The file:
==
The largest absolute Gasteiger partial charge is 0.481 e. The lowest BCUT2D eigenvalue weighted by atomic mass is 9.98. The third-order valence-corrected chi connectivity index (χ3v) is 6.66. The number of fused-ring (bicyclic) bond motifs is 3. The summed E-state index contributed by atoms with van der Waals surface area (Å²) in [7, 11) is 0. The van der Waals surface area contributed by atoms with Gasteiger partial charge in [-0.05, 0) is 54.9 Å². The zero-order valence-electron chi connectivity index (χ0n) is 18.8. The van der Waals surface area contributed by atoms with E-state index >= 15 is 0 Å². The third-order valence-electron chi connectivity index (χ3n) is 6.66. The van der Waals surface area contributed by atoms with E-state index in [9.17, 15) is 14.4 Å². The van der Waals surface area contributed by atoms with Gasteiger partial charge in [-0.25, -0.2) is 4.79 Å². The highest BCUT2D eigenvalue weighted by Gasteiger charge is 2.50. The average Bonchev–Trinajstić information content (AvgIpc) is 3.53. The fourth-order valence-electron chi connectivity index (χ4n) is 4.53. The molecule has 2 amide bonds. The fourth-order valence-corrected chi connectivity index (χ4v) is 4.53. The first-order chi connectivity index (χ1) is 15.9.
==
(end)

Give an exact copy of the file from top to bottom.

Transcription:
The largest absolute Gasteiger partial charge is 0.481 e. The lowest BCUT2D eigenvalue weighted by atomic mass is 9.98. The third-order valence-corrected chi connectivity index (χ3v) is 6.66. The number of fused-ring (bicyclic) bond motifs is 3. The summed E-state index contributed by atoms with van der Waals surface area (Å²) in [7, 11) is 0. The van der Waals surface area contributed by atoms with Gasteiger partial charge in [-0.05, 0) is 54.9 Å². The zero-order valence-electron chi connectivity index (χ0n) is 18.8. The van der Waals surface area contributed by atoms with E-state index >= 15 is 0 Å². The third-order valence-electron chi connectivity index (χ3n) is 6.66. The van der Waals surface area contributed by atoms with E-state index in [9.17, 15) is 14.4 Å². The van der Waals surface area contributed by atoms with Gasteiger partial charge in [-0.25, -0.2) is 4.79 Å². The highest BCUT2D eigenvalue weighted by Gasteiger charge is 2.50. The average Bonchev–Trinajstić information content (AvgIpc) is 3.53. The fourth-order valence-electron chi connectivity index (χ4n) is 4.53. The molecule has 2 amide bonds. The fourth-order valence-corrected chi connectivity index (χ4v) is 4.53. The first-order chi connectivity index (χ1) is 15.9.